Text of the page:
The Lord has given us also so many good lay men and women in the parish who are active in this faith filled Russian Catholic parish of the Nativity of Jesus. We have Russians teaching the faith to adults and children. We have RCIA, retreats, alpha evangelization, home visitation, prayer groups; healing mass’s and for the healing of alcoholism there is twice week a meeting of AA. We have a strong parish I believe because of pray and the prayers of those who were martyred for their faith.

We have for over 10 years ministered and encouraged a pro life work here in Far East Siberia to save babies from abortion. We have a moms group of young mothers who rejected abortion and now struggle to raise their child. This group of moms receives material and spiritual help from our parish workers and volunteers at monthly meetings. We have healing retreats now as well that are for those women who have had abortions. In Russia it is estimated for every 10 births there are 13 abortions. Many women have had multiple abortions. This ministry is so precious to us as we see the children year after year grow and realize they are the fruit of the pro life work. One child saved at a time.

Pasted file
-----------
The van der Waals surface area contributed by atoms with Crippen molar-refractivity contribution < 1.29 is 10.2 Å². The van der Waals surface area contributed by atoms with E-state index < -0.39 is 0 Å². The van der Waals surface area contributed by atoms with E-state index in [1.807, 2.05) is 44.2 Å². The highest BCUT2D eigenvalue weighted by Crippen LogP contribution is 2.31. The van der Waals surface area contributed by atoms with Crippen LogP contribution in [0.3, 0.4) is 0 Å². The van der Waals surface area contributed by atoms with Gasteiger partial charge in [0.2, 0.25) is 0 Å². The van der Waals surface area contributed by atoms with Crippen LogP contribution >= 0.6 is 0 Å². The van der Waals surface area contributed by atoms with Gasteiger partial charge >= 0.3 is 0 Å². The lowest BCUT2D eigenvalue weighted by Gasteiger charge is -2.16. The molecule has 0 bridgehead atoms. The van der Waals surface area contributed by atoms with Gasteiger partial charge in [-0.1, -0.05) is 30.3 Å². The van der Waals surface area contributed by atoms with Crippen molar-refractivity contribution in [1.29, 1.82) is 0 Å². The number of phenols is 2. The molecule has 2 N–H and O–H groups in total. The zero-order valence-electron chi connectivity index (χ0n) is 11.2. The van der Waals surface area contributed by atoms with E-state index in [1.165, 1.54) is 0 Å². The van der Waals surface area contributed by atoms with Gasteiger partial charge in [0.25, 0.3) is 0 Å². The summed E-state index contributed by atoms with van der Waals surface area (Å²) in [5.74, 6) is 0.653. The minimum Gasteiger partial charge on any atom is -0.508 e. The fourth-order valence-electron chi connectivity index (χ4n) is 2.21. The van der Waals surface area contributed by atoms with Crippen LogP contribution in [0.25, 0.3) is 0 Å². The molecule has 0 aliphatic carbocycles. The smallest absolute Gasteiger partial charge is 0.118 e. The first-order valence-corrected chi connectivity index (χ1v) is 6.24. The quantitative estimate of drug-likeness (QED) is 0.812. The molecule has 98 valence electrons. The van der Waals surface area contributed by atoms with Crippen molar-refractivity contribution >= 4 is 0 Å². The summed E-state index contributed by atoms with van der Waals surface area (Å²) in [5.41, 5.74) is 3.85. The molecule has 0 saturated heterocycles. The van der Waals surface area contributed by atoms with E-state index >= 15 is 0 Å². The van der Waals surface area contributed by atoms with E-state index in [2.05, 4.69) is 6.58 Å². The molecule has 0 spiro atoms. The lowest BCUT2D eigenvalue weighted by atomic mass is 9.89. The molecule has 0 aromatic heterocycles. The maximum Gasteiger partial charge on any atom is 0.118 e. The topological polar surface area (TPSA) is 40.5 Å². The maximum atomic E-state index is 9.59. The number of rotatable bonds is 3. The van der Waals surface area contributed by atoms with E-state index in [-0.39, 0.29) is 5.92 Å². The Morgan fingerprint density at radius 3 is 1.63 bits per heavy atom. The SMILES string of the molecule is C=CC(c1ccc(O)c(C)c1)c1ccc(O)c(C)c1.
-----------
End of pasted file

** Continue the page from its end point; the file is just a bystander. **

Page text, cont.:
The blessings part 8
In July 4, 2004 we blessed the newly built church with 4 bishops with many priests and religious from Russia attending. We as well blessed our Martyrs Chapel where we remember the martyrs of the camps. I had special Icons painted that record the actual faces of priests and sisters and laity who died in the Kolyma region. We also have a special ministry for those who suffered in the camps. We gather them once a month for a cultural event and so they can share the story of suffering and faith. Two books have been published that witness to the suffering and faith in the prison camps. We had found in Magadan in 1995 over 500 camps survivors who we are continuing to help spiritually and materially. We continue in these years to give them dignity and care and celebrate their death in Christian burial. Our many of our beloved repressed have already gone home to the Lord. We realize though they are praying for us and because of these prayers we know the Lord will continue His amazing work here in Far East Siberia. Magadan was and is a place of deep suffering and now a place of great hope.

The future part 9